Spirit Airlines aircraft parked at the gate with the luggage door open for loading.

Managing expectations key as JetBlue brings its PaxEx to Spirit


From a #PaxEx point of view, few airlines could be seen as greater opposites than JetBlue and Spirit. While Frontier and Spirit would have been one of the easiest integrations to execute — given their budget operator ethos — JetBlue will face significant aircraft retrofit work to bring the Spirit fleet up to its own specs.

But that is precisely what New York JFK-based JetBlue intends to do. “JetBlue plans to bring the JetBlue Experience to all aircraft, offering JetBlue’s unique combination of low fares and award-winning service to more customers,” said the carrier in a statement confirming its definitive merger agreement with Spirit covering a $3.8 billion buy-out.

Both carriers operate Airbus A320 family aircraft (JetBlue also flies the Airbus A220 and Embraer 190). Taking a look at the fleets as they stand today, Spirit offers some of the tightest seat pitches in the industry. Its average seat pitch hovers around 28 inches.

Top down view of Spirit Airlines' economy class seats

It might be snug but passengers love the carrier’s low fares. Image: Spirit Airlines

On the other hand, JetBlue offers some of the most generous seat pitch in the industry at an average of 32”.

Economy seats on JetBlue's A320. The seats are grey with white thermoplastics.

JetBlue has an industry-leading seat pitch in economy. Image: Jason Rabinowitz

Spirit offers no entertainment, no in-seat power, no free snacks or beverages, and only just started offering paid Wi-Fi on most of its fleet. JetBlue offers all of that on nearly every flight and charges for none of it.

Thales Avant seatback IFE system displaying different entertainment options onboard JetBlue

JetBlue offers Thales in-seat IFE from nose to tail. Image: Jason Rabinowitz

Spirit has carved out a nice little spot for itself in the US market, bringing rock bottom fares in exchange for an experience where even printing a boarding pass costs money. For Spirit loyalists and frequent passengers, this was a tradeoff worth making to save big.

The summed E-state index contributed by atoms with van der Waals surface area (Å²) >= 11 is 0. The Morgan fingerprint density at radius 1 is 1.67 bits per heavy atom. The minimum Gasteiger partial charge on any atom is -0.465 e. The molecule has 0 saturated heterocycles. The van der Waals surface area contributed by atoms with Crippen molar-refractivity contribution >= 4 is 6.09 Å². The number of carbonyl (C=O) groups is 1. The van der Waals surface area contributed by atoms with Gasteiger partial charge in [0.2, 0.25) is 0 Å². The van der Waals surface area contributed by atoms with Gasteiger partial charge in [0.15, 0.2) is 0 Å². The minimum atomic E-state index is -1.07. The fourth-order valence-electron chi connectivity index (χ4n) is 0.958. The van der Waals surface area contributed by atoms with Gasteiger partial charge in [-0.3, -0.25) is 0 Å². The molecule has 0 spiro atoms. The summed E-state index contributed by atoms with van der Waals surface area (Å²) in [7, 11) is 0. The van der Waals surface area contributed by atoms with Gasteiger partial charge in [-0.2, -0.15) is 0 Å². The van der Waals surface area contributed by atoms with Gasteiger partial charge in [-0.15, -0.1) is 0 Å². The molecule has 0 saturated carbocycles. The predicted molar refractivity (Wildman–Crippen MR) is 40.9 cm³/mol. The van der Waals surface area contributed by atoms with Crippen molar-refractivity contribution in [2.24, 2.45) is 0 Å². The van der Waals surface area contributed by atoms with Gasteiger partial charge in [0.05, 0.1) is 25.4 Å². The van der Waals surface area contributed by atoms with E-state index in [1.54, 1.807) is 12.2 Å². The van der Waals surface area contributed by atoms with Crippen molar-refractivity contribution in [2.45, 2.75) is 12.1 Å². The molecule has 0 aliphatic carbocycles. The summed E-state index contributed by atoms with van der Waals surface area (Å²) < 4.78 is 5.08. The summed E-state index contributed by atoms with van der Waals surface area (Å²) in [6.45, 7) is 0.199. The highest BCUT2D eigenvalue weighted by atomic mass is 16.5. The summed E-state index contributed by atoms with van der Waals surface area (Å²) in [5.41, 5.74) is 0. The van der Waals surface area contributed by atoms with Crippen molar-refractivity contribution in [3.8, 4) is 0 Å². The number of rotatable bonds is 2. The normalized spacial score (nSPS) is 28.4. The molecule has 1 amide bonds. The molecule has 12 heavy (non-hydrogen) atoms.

If the acquisition passes Department of Justice scrutiny, JetBlue will be faced with the expensive and time consuming task of refurbishing Spirit’s fleet to match its own. Spirit’s A320 family fleet is currently larger than JetBlue’s, with 180 of the twinjets in service and more on order. JetBlue only just wrapped up its A320 fleet refurbishment program and that took more than half a decade.

(Will JetBlue’s aircraft retrofit work extend to inflight connectivity? Spirit’s IFC provider is Thales, while JetBlue uses Viasat’s service. Both solutions are powered by high-capacity Ka-band satellites. JetBlue, Thales and Viasat share a lot of IFC history together.)

JetBlue Core economy cabin interior showing 3-3 configuration with bright blue LED Lights

JetBlue’s new Core product. Image: JetBlue

How JetBlue intends to operate two distinctly different experiences as one airline for what is likely to be several years is anyone’s guess. We already know that the Spirit brand will fade away. So it will be hugely important for JetBlue to provide clear passenger messaging and set expectations accordingly.


If a traveler goes to JetBlue.com to book a flight, they expect to be on a JetBlue aircraft with all of the passenger amenities associated with it. Proper messaging will be even tougher for passengers booking indirectly through online travel agencies.

As it stands today, JetBlue proactively issues $25 credits to passengers who experience issues with its entertainment system. But what happens if an operational issue ends up having a Spirit A320 sub in for a JetBlue A320? Surely some compensation would be due, but how much?

Looking purely from a #PaxEx perspective, this is a massive win for passengers. The only notable exception will be the loss of Spirit’s Big Front Seat.

While JetBlue offers select rows with additional legroom for an added fee, Spirit’s Big Front Seat is unique and unquestionably better than JetBlue’s extra legroom economy offering. (JetBlue offers a lie-flat Mint product on select coast-to-coast, Caribbean, and Latin America routes, plus all flights to and from London.)

A photo of Spirit Airlines Big Front Seat, new interior

The Big Front Seat is a fantastic bargain. Image: Spirit Airlines

Spirit often offers very reasonable prices for what is essentially a first class seat without any of the added service. The Big Front Seat product will be missed by many.

Time will tell if JetBlue is going to be successful as it conducts its first-ever airline merger, but if its promise to bring lower fares to a greater portion of the country holds true, passengers stand to benefit nicely with some major #PaxEx enhancements.

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Featured image credited to Spirit Airlines